If you’re cooking on the stove, bring the pot contents to a boil, turn it down and let it simmer uncovered on low for about 1 hour. Taste the broth and decide if you want to cook it longer. You can also adjust the salt level here, too. (If the broth is destined for risotto or other dishes where the liquid is absorbed, I don’t add any more salt.)

If using a slow cooker, fill it with scraps at least to the minimum level required for its size, add the water to cover, and the seasonings. Cook 2 to 3 hours on high or 8 hours on low. (Do check the seasonings in there somewhere.)

When you decide your broth has reached optimum flavor, turn off the heat and let it cool.

Strain the vegetables using a colander over a large bowl or measuring cup, pressing on the vegetables with a spatula or large spoon to extract as much liquid as possible. (You may have to do this in batches.) Transfer the broth to desired storage containers. If you want to extra-clear broth, filter it a second time through a mesh strainer or cheesecloth.

Label the filled containers with the date and any other cooking information that makes sense to you, such as the salt content or whether it contains tomatoes. The broth can keep in the refrigerator for a week, but I usually freeze anything I’m not using immediately.

Don’t forget to add those strained veggie bits to your compost bin afterwards. Your garden will benefit.


0 comments have been posted.

A recipe for preparing delicious meals from the bounty of the garden.


Taste Spring! E-cookbook


Find our spring recipes here!

Newsletter Subscription

Sacramento Digs Gardening to your inbox.

Thanks to our sponsor!

Be Water Smart

Local News

Ad for California Local

Dig In: Garden Checklist

For week of June 4:

Because of the comfortable weather, it’s not too late to set out tomato and pepper seedlings as well as squash and melon plants. They’ll appreciate this not-too-hot weather. Just remember to water.

* From seed, plant corn, pumpkins, radishes, melons, squash and sunflowers.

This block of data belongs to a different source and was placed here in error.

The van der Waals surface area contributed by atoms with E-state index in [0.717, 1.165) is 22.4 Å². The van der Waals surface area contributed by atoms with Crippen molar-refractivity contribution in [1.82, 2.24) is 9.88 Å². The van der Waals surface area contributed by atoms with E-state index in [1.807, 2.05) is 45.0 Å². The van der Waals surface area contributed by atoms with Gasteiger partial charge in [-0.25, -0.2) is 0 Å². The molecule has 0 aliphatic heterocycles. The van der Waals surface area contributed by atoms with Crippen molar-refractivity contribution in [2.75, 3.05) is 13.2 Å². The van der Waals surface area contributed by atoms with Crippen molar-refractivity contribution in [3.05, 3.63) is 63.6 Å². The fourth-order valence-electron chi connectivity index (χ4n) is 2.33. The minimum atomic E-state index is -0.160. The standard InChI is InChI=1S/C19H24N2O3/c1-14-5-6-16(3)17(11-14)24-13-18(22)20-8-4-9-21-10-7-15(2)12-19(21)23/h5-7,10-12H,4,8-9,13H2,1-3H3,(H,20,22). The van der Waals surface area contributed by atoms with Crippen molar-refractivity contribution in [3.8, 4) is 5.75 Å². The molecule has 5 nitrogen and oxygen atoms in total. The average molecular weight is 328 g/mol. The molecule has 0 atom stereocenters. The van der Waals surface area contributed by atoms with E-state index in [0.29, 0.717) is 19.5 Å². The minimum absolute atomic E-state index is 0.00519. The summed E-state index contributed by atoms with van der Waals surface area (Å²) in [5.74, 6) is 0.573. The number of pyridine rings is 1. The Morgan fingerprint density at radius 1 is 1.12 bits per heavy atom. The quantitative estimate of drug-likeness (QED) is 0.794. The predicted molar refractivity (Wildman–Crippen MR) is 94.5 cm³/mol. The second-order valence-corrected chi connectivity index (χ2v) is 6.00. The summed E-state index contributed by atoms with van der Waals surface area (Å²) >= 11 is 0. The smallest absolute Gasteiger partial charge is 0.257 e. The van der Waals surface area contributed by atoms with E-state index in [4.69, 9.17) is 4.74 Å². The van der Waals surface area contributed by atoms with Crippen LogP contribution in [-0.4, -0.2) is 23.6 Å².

* Plant basil to go with your tomatoes.

* Transplant summer annuals such as petunias, marigolds and zinnias.

* It’s also a good time to transplant perennial flowers including astilbe, columbine, coneflowers, coreopsis, dahlias, rudbeckia, salvia and verbena.

* Let the grass grow longer. Set the mower blades high to reduce stress on your lawn during summer heat. To cut down on evaporation, water your lawn deeply during the wee hours of the morning, between 2 and 8 a.m.

* Tie up vines and stake tall plants such as gladiolus and lilies. That gives their heavy flowers some support.

* Dig and divide crowded bulbs after the tops have died down.

* Feed summer flowers with a slow-release fertilizer.

* Mulch, mulch, mulch! This “blanket” keeps moisture in the soil longer and helps your plants cope during hot weather.

* Thin grapes on the vine for bigger, better clusters later this summer.

* Cut back fruit-bearing canes on berries.

* Feed camellias, azaleas and other acid-loving plants.

* Trim off dead flowers from rose bushes to keep them blooming through the summer. Roses also benefit from deep watering and feeding now. A top dressing of aged compost will keep them happy. It feeds as well as keeps roots moist.

* Pinch back chrysanthemums for bushier plants with many more flowers in September.

Contact Us

Send us a gardening question, a post suggestion or information about an upcoming event.